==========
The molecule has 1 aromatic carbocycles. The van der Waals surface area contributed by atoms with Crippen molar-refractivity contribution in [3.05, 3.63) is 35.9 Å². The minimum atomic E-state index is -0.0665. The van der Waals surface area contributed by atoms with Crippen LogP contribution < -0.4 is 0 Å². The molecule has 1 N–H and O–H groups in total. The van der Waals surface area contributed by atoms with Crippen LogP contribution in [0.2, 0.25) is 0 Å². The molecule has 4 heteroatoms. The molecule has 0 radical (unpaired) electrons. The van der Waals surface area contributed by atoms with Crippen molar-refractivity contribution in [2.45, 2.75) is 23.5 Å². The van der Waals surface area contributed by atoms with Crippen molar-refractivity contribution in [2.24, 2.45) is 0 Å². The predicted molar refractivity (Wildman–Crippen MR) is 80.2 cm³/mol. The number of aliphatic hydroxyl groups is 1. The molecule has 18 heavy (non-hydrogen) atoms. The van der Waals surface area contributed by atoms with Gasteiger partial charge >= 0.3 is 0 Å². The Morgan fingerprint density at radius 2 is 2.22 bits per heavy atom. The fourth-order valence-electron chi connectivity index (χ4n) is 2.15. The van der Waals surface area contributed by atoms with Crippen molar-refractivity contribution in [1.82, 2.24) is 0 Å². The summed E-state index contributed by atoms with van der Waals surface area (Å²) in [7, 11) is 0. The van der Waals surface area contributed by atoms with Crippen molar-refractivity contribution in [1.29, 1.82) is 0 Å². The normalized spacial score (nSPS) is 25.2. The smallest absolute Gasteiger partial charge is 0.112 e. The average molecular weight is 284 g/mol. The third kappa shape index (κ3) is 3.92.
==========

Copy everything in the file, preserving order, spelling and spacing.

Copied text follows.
The molecule has 1 aromatic carbocycles. The van der Waals surface area contributed by atoms with Crippen molar-refractivity contribution in [3.05, 3.63) is 35.9 Å². The minimum atomic E-state index is -0.0665. The van der Waals surface area contributed by atoms with Crippen LogP contribution < -0.4 is 0 Å². The molecule has 1 N–H and O–H groups in total. The van der Waals surface area contributed by atoms with Crippen LogP contribution in [0.2, 0.25) is 0 Å². The molecule has 4 heteroatoms. The molecule has 0 radical (unpaired) electrons. The van der Waals surface area contributed by atoms with Crippen molar-refractivity contribution in [2.45, 2.75) is 23.5 Å². The van der Waals surface area contributed by atoms with Crippen molar-refractivity contribution in [2.24, 2.45) is 0 Å². The predicted molar refractivity (Wildman–Crippen MR) is 80.2 cm³/mol. The number of aliphatic hydroxyl groups is 1. The molecule has 18 heavy (non-hydrogen) atoms. The van der Waals surface area contributed by atoms with Gasteiger partial charge >= 0.3 is 0 Å². The Morgan fingerprint density at radius 2 is 2.22 bits per heavy atom. The fourth-order valence-electron chi connectivity index (χ4n) is 2.15. The van der Waals surface area contributed by atoms with Crippen molar-refractivity contribution in [1.82, 2.24) is 0 Å². The summed E-state index contributed by atoms with van der Waals surface area (Å²) in [7, 11) is 0. The van der Waals surface area contributed by atoms with Crippen molar-refractivity contribution in [1.29, 1.82) is 0 Å². The normalized spacial score (nSPS) is 25.2. The smallest absolute Gasteiger partial charge is 0.112 e. The average molecular weight is 284 g/mol. The third kappa shape index (κ3) is 3.92.